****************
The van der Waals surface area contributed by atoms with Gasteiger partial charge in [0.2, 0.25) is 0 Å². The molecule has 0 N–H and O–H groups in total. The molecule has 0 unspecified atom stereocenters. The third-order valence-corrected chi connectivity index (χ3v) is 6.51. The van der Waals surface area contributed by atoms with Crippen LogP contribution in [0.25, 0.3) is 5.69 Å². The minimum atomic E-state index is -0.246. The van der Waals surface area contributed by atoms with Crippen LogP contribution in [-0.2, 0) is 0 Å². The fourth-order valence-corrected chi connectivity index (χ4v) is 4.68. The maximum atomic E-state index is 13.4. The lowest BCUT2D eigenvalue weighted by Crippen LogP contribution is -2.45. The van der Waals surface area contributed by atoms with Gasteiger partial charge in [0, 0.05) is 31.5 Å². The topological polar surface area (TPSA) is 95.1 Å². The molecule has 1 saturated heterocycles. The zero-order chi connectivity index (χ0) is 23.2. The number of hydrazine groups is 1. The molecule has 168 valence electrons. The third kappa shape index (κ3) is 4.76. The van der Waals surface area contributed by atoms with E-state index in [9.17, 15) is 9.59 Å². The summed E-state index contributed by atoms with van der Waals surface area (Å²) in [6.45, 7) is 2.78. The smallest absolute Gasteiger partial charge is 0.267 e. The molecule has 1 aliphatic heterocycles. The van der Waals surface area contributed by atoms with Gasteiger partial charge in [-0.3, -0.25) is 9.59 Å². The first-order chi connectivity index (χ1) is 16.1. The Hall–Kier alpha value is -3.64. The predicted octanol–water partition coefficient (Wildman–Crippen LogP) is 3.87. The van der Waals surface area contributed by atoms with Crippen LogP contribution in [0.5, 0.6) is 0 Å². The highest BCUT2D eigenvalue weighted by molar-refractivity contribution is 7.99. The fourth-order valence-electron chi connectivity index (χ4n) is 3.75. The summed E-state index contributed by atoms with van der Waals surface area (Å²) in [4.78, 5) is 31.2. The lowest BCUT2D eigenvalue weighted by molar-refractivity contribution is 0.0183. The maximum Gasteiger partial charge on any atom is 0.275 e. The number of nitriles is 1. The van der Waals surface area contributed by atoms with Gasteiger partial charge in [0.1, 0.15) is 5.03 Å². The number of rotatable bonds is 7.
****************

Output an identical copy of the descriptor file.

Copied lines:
The van der Waals surface area contributed by atoms with Gasteiger partial charge in [0.2, 0.25) is 0 Å². The molecule has 0 N–H and O–H groups in total. The molecule has 0 unspecified atom stereocenters. The third-order valence-corrected chi connectivity index (χ3v) is 6.51. The van der Waals surface area contributed by atoms with Crippen LogP contribution in [0.25, 0.3) is 5.69 Å². The minimum atomic E-state index is -0.246. The van der Waals surface area contributed by atoms with Crippen LogP contribution in [-0.2, 0) is 0 Å². The fourth-order valence-corrected chi connectivity index (χ4v) is 4.68. The maximum atomic E-state index is 13.4. The lowest BCUT2D eigenvalue weighted by Crippen LogP contribution is -2.45. The van der Waals surface area contributed by atoms with Gasteiger partial charge in [0, 0.05) is 31.5 Å². The topological polar surface area (TPSA) is 95.1 Å². The molecule has 1 saturated heterocycles. The zero-order chi connectivity index (χ0) is 23.2. The number of hydrazine groups is 1. The molecule has 168 valence electrons. The third kappa shape index (κ3) is 4.76. The van der Waals surface area contributed by atoms with E-state index in [9.17, 15) is 9.59 Å². The summed E-state index contributed by atoms with van der Waals surface area (Å²) in [6.45, 7) is 2.78. The smallest absolute Gasteiger partial charge is 0.267 e. The molecule has 1 aliphatic heterocycles. The van der Waals surface area contributed by atoms with Gasteiger partial charge in [-0.3, -0.25) is 9.59 Å². The first-order chi connectivity index (χ1) is 16.1. The Hall–Kier alpha value is -3.64. The predicted octanol–water partition coefficient (Wildman–Crippen LogP) is 3.87. The van der Waals surface area contributed by atoms with Crippen LogP contribution in [0.5, 0.6) is 0 Å². The highest BCUT2D eigenvalue weighted by molar-refractivity contribution is 7.99. The fourth-order valence-electron chi connectivity index (χ4n) is 3.75. The summed E-state index contributed by atoms with van der Waals surface area (Å²) in [4.78, 5) is 31.2. The lowest BCUT2D eigenvalue weighted by molar-refractivity contribution is 0.0183. The maximum Gasteiger partial charge on any atom is 0.275 e. The number of nitriles is 1. The van der Waals surface area contributed by atoms with Gasteiger partial charge in [0.1, 0.15) is 5.03 Å². The number of rotatable bonds is 7.